A recent report, The Female Body’s Dysmorphic Epidemic: How Contemporary Women Are Coping With Our Aberrant Social Reality, looks at the growing trend in women to look emaciated as a fashion and beauty statement.
According to the Oxford Dictionary Sarcopenia is defined as the loss of skeletal muscle mass and strength as a result of ageing. It is from the Greek meaning ‘poverty of flesh’.
In anyone’s language this description does not seem very appealing and yet today without knowing it many women spend their lives striving to achieve this look.
The report says “Currently, women are being socially reinforced in terms of their bodily conditioning to mimic to a certain degree a medical condition of senescence referred to as sarcopenia or muscular atrophy. It is now deemed appropriate by the social media for women to have no visible signs of homeostatic muscular genesis. Their bodies are becoming atrophied and seemingly sarcopenic.”
The media and cultural norms have conned women into thinking that skinny is beautiful and that to have any muscle definition or a healthy strong physic is to be overweight and unattractive. Athletic power is now considered to be unattractive or something which is retrograde to bodily beauty.
This is re-iterated in the gym where only men lift weights. Women are confined to treadmills and other forms of cardiovascular workouts that concentrate on burning calories rather than building a fit and healthy body with a strong core of muscular definition.
They strive to be thin, and by definition attractive and successful and yet their very lifestyle stacks the odds against them. The birth control pill with its increased oestrogen levels creates a larger amount of adipocytes (cells designed to store fat). Our busy lifestyles mean that much of the food we eat is pre-prepared and full of preservatives and by their very nature are packed with sugar and fats.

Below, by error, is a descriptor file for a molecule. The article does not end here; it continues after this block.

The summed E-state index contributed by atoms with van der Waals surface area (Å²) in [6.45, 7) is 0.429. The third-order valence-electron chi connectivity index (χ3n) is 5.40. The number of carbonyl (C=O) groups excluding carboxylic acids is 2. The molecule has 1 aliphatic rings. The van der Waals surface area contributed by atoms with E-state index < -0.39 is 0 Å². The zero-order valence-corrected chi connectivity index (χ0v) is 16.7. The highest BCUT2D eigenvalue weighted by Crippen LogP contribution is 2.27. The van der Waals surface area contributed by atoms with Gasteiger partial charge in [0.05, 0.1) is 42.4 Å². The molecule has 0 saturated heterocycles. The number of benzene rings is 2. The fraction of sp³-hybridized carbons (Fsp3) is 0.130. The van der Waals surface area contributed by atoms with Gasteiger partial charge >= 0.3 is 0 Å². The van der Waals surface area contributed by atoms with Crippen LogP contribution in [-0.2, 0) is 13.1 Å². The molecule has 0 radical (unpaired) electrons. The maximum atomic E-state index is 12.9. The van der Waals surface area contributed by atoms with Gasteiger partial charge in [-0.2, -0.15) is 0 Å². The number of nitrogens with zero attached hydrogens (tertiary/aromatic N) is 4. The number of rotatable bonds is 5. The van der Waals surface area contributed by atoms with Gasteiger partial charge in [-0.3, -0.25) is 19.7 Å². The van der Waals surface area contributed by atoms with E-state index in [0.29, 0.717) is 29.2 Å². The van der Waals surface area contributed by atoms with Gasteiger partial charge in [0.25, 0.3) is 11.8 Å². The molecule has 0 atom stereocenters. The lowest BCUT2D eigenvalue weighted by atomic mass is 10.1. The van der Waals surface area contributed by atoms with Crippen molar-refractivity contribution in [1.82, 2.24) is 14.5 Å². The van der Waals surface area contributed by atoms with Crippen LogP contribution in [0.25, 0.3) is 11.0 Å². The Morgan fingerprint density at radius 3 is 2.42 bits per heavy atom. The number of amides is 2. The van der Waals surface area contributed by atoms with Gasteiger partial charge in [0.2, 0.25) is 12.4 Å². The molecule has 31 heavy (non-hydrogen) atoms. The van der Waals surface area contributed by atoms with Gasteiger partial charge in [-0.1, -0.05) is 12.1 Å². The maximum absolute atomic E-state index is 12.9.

Fat women are deemed as not desirable and in the eyes of men they are somehow inferior to thin women. By definition a ‘chubby’ woman cannot be happy, she must be harbouring deep seated feelings of anxiety and hitherto untapped angst and depression
In general, lethargy, higher levels of oestrogen, eating processed foods and increased stress levels are all contributing to the epidemic of obesity as well as the sarcopenic feminine bodily look.
Women who have managed to be thin are obsessed about their bodily image and this influences their self-esteem.
A women’s perception of herself has also changed, she may look in the mirror and regard herself as overweight when in fact she is thin and sarcopenic. Social reality has put so much pressure on her to be thin that she is no longer able to truly perceive her actual body image. In today’s society beauty seems to equal being as thin and as lifeless as possible.
This obsession with the corpse-like quality of the sarcopenic is discouraging women from developing the strong female body that goes with a healthy workout and fitness regime. Not only does a physical workout build a core strength within the female body it also creates a healthy emotional and psychological component that is vital to the total wellbeing of someone. This is vital if a woman is to feel good about herself and her body.
Succumbing to the external social pressures of looking so fragile that they will break with the slightest exertion is not healthy for the body, the mind or the emotions.
The reports concludes by saying “Lifting heavy weights, running sprints, engaging in classical dance and martial arts are profoundly necessary for a woman’s paramount sense of well-being as well as her body’s strength and power. Commercialism must be trumped in order for women to experience heuristic bodily health and beauty, enabling them to mollify today’s epidemic pathogenesis. Thus, today’s female body dysmorphic syndrome is an actual psychiatric disorder which appears to be fostered by our social reality.”
Writer Helen Splarn. Editor Dr Ramesh Manocha.
Source: Age Management Medicine Group (AMMG). The Female Body’s Dysmorphic Epidemic: How Contemporary Women Are Coping With Our Aberrant Social Reality (Ron Shane, Ph.D., OMD, Kurt Bivens, M.D., Jeffry Schafer, M.D., Andy Mencia, M.D., and Tanner Kim)